Independent voters: Disenfranchised and racially diverse

The Takeaway

Story from The Takeaway. Listen to the audio above for the full report.

Independent voters are often the key to winning elections. Throughout the 2008 and 2010 election cycle, many media outlets tended to portray independent voters as white people who are fed up with their parties. In 2008, some were dubbed “post-racial” in getting Obama elected. In fact, independent voters in the United States may be far more racially diverse than previously thought. Taeku Lee, a political scientist at the University of California, Berkeley, told The Takeaway:

What struck me was the overwhelming presumption that when speaking of independent voters, you’re speaking of a predominantly white segment of the electorate, which all the exit polls from 2008 show that clearly, independent voters today in the United States are a far more demographically diverse segment of the electorate.

In fact, many minorities in the United States don’t identify with one party or the other. Christine Chen, of Asian and Pacific Islander Vote, told The Takeaway: “Overall in terms of actually saying ‘I’m a Democrat’ or ‘I’m a Republican,’ they tend to shy away from using those terms.”

This demographic shift could have a huge impact on the future of American politics. Clarissa Martinez, of the National Council of la Raza, says: “There is a lack of outreach to these voters by what is frankly in our political system the biggest machine to energize political participation and that is parties or candidates.”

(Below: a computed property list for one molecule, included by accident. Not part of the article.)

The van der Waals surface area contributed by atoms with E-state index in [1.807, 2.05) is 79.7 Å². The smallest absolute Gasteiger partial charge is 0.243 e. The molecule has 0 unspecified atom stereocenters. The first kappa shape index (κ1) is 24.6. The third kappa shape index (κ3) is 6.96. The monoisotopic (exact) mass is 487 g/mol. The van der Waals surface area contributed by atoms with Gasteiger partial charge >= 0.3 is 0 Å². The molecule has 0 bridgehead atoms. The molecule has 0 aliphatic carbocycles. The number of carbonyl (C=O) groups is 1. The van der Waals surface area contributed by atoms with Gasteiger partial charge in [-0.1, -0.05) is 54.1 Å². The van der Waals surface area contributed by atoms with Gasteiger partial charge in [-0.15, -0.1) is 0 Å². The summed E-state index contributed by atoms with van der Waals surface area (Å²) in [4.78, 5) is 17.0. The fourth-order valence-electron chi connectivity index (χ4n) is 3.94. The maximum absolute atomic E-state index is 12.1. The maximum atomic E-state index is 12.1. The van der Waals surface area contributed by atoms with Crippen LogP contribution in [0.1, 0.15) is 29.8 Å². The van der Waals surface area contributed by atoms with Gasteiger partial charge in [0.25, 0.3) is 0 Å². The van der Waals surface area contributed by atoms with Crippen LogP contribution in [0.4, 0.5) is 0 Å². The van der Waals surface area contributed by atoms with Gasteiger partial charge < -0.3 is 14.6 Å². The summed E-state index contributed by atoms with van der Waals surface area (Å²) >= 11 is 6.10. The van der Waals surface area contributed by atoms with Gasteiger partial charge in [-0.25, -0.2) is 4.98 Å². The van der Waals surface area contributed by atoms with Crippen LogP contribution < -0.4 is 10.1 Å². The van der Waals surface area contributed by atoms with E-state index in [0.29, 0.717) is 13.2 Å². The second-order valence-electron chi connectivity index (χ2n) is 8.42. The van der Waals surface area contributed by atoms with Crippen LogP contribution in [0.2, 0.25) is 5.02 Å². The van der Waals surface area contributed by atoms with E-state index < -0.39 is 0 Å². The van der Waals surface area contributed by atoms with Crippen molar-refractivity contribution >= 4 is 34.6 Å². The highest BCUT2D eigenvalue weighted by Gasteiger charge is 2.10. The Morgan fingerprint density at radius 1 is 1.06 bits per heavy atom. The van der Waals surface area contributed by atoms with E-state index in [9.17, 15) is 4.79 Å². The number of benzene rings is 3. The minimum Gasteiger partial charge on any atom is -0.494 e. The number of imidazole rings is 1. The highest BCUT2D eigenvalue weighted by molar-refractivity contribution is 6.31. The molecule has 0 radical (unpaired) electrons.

If either party were able to reach out to this diverse segment of the electorate, it could have a huge effect on future elections. Anna Sale reports for The Takeaway: “The big question for 2012 is, when the word independent is being used as a signal to say ‘I am not happy with my choices,’ what does that mean to the parties.”

Here’s what some folks had to say about this topic on PRI’s Facebook page:

Art Gilroy: I stopped voting for Republicans and Democrats decades ago. Give me a party with a firm, yet clear message and a candidate that can hold their own in a functional debate. With that you will have my support.

Julie Swan: I do vote for party candidates, but try to look at them outside the party cast. I think we’ve all become SICK of party politics, the rhetoric, the empty promises. Corporations run this country, and our rich politicians are part of them. Yuck!

Bruce Golightly: And we’ve got the best politicians that money can buy.

Tony Larios: There is, I’m an independent voter and I’ll only vote on issues of interest regardless of the party. If I swing anywhere is towards me.


“The Takeaway” is a national morning news program, delivering the news and analysis you need to catch up, start your day, and prepare for what’s ahead. The show is a co-production of WNYC and PRI, in editorial collaboration with the BBC, The New York Times Radio, and WGBH.

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